Sunday, September 19, 2010

Camp Meeting in Peninsular Park

One hundred and three years ago, Peninsular Park was the scene of a September 1907 Christian revival meeting, led by a dynamic 25-year-old reverend.

The son of a West Indies-born father and an Alabama-born mother, Illinois native and Ypsilanti resident James O. Derrick pastored the city's Second Baptist Church on South Hamilton near Buffalo Street. He lived with his wife May B. at 531 Jefferson Avenue, in the city's historically black district sometimes called "Hungry Hill." Married in 1903 when they were both 21, the couple had one infant son Delman S., who in a year and a half would get a brother, Delmer A.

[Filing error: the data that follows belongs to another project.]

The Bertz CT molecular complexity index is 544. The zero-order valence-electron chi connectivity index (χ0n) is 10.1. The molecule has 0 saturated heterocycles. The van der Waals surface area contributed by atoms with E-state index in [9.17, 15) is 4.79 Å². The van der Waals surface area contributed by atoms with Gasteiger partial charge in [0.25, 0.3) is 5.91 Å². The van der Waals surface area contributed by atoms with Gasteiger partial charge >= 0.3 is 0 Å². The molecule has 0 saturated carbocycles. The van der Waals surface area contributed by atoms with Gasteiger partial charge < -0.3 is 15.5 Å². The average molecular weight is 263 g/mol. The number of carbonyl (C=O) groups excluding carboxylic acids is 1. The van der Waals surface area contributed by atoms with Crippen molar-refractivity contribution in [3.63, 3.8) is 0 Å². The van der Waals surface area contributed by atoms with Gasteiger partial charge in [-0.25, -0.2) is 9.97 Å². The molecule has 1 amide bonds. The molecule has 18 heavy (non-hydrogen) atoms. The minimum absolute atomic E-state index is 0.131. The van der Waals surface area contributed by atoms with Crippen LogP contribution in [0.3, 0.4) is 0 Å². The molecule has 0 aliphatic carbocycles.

May had emigrated from Canada in 1901. By 1910, May would have 5 children, of whom 2 survived.

in 1919, the Derricks relocated to Detroit, where James led and expanded the three-year-old Russell Street Baptist Church, where he would remain in authority until 1931. He was regarded as scholarly, inspiring, and a good youth programs organizer. Derrick oversaw the relocation of the church to its present-day site at 8700 Chrysler Service Drive, where it would become a second home to blacks migrating to Detroit to work in the Big Three auto plants. Today, Derrick is regarded as one of the church's best pastors in its history.

For a while, however, Ypsilanti had been able to call the pastor one of her own.

1 comment :

Susan said...

My grandmother is Susan Derrick. You state that May only had 2 children. Susan was born in 1912 or 13. Please let me know where you got this information...thank you